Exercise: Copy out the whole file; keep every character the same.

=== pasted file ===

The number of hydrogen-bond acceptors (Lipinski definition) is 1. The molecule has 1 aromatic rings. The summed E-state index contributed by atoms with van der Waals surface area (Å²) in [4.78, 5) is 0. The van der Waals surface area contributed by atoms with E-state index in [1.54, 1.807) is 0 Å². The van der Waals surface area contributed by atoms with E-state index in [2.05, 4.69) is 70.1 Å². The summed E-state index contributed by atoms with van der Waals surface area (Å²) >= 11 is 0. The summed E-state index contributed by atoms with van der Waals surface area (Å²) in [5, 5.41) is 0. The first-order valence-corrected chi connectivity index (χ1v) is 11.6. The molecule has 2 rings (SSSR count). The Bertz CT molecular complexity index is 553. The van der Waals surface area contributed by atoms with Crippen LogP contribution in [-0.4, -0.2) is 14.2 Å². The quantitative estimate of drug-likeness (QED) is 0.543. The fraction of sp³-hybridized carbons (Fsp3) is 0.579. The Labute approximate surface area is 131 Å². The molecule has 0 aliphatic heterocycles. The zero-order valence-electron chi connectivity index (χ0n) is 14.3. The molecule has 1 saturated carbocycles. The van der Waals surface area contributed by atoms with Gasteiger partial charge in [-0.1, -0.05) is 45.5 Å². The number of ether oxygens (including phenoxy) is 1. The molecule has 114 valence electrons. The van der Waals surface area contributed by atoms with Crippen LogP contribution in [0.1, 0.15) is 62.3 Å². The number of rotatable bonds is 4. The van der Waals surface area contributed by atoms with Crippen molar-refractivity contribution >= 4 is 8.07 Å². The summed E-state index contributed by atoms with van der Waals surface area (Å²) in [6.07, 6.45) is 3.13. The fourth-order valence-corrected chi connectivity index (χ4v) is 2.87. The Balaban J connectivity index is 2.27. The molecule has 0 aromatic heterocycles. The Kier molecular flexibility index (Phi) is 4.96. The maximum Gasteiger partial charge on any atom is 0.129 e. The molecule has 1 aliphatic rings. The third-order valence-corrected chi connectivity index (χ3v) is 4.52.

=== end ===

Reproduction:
The number of hydrogen-bond acceptors (Lipinski definition) is 1. The molecule has 1 aromatic rings. The summed E-state index contributed by atoms with van der Waals surface area (Å²) in [4.78, 5) is 0. The van der Waals surface area contributed by atoms with E-state index in [1.54, 1.807) is 0 Å². The van der Waals surface area contributed by atoms with E-state index in [2.05, 4.69) is 70.1 Å². The summed E-state index contributed by atoms with van der Waals surface area (Å²) >= 11 is 0. The summed E-state index contributed by atoms with van der Waals surface area (Å²) in [5, 5.41) is 0. The first-order valence-corrected chi connectivity index (χ1v) is 11.6. The molecule has 2 rings (SSSR count). The Bertz CT molecular complexity index is 553. The van der Waals surface area contributed by atoms with Crippen LogP contribution in [-0.4, -0.2) is 14.2 Å². The quantitative estimate of drug-likeness (QED) is 0.543. The fraction of sp³-hybridized carbons (Fsp3) is 0.579. The Labute approximate surface area is 131 Å². The molecule has 0 aliphatic heterocycles. The zero-order valence-electron chi connectivity index (χ0n) is 14.3. The molecule has 1 saturated carbocycles. The van der Waals surface area contributed by atoms with Gasteiger partial charge in [-0.1, -0.05) is 45.5 Å². The number of ether oxygens (including phenoxy) is 1. The molecule has 114 valence electrons. The van der Waals surface area contributed by atoms with Crippen LogP contribution in [0.1, 0.15) is 62.3 Å². The number of rotatable bonds is 4. The van der Waals surface area contributed by atoms with Crippen molar-refractivity contribution >= 4 is 8.07 Å². The summed E-state index contributed by atoms with van der Waals surface area (Å²) in [6.07, 6.45) is 3.13. The fourth-order valence-corrected chi connectivity index (χ4v) is 2.87. The Balaban J connectivity index is 2.27. The molecule has 0 aromatic heterocycles. The Kier molecular flexibility index (Phi) is 4.96. The maximum Gasteiger partial charge on any atom is 0.129 e. The molecule has 1 aliphatic rings. The third-order valence-corrected chi connectivity index (χ3v) is 4.52.